I had the good fortune to spend the Christmas with the Beaufort Volunteer Artillery, the same that so gallantly held the Fort on Bay Point, Port Royal, and who were 10th to yield until commanded imperiously to evacuate. This company, composed entirely of the youth of Beaufort, has been in service nearly one year, a great portion of that time laboring diligently in erecting their battery, and to the last moment working in the completion of its armament. Not one of them now has a home to shelter him, and the poignant reflection that his Hearth is desecrated by the presence of the ruthless vandals, who exult in his exile, adds a thousand fold to the bitterness of the cup. Beaufort can claim with justice to be the prettiest place on the Southern coast; and estranged in a measure from intimate intercourse with the rest of the State, her sons have grown up with tender attachment to its venerated associations, which neither time nor circumstance can ever displace. You can well appreciate the spirit that burns in their breasts, and the ever kindling desire for revenge upon their foes. The company is not without its brave, active and adventurous partisans, where so many are congregated together; all of whom are experts with the rifle, and skilled in boat craft, you can surely look for some daring adventure or narrow escape. Such is not wanting, and to give a little more life to my letter, I will detail the ‘"manner and the circumstance"’ of a late attempt to find out the whereabouts of the Yankees.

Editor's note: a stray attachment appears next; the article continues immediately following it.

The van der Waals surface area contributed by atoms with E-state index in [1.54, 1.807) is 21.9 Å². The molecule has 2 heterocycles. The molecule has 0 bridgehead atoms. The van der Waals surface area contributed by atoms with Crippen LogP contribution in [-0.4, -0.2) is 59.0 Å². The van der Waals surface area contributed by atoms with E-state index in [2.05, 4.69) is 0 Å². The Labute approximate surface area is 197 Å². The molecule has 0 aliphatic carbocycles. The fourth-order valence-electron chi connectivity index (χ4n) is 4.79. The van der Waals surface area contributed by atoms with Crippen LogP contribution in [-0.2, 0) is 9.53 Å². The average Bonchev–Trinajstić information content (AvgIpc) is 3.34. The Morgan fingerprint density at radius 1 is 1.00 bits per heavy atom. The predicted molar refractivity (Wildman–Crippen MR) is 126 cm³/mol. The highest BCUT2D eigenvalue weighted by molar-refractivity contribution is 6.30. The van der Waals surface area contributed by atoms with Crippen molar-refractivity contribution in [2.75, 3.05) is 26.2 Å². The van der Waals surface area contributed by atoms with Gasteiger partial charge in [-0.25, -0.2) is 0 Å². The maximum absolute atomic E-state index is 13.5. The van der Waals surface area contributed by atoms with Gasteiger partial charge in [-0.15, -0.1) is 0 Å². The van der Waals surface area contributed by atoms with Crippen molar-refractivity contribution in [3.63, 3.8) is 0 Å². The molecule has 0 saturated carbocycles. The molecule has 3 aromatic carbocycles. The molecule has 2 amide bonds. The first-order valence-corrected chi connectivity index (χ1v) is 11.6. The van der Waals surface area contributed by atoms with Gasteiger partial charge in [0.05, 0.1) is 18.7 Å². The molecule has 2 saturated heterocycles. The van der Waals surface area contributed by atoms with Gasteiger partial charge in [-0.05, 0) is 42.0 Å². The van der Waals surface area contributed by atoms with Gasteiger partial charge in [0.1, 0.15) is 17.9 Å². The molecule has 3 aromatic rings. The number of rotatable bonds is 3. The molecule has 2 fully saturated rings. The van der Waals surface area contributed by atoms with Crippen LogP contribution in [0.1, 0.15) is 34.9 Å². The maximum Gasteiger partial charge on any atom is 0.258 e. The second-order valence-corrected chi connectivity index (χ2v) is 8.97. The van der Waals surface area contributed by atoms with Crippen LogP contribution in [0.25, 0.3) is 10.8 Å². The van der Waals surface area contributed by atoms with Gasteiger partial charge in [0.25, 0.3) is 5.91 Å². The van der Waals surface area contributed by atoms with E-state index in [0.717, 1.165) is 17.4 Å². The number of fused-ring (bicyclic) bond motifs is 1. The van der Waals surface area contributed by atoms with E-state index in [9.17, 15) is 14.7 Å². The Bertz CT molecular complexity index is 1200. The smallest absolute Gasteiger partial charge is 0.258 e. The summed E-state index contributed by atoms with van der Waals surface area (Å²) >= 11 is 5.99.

The company has been for some time stationed at Red Bluff on New river, about eight miles from Savannah, where a strong battery has been erected. New river, it must be understood, empties in the Sound just back of Dawfuskie Island, which, you are aware, the Yankees have appropriated to themselves, and which it was known was held by a detachment of the enemy. All our streams and water-courses have been traveled over by the diligent enemy at night time in large launches, rowed in some instances by negroes, with the object, no doubt, of finding the positions of our camps, and the practicability of the ascent of gun-boats. These expeditions have been heard in some instances, and in others again, where steamers accompanied them, have been driven back with loss. On the eve of Christmas, the Captain, than whom no more efficient officer or braver man lives, with a crew of eleven, departed about dusk for Dawfuskie Island, to reconnuitre or destroy anything found of service to the enemy. They landed in the course of the night; and from a negro ascertained the camp of the enemy to be at the other end of the Island, and shortly started to return. They had gone but a few miles when, nearing a bend in the river, they heard a boat approaching, their light-boat fully loaded, and which a musket shot would have sunk, they forced into the march, the stern protruding some feet into the river. All was ready for the order to fire, but another boat was heard, which caused the Captain to wait to ascertain the force, when another and another came up, three of them large double-bunked launches, with howitzers in the bow, and containing about fifty men each. The last launch stopped within twenty feet of the frail boat to arrange the displaced muffling of an car, and the preceding one was so near that one of our little band had to draw in his musket to prevent contact with the cars of the launch.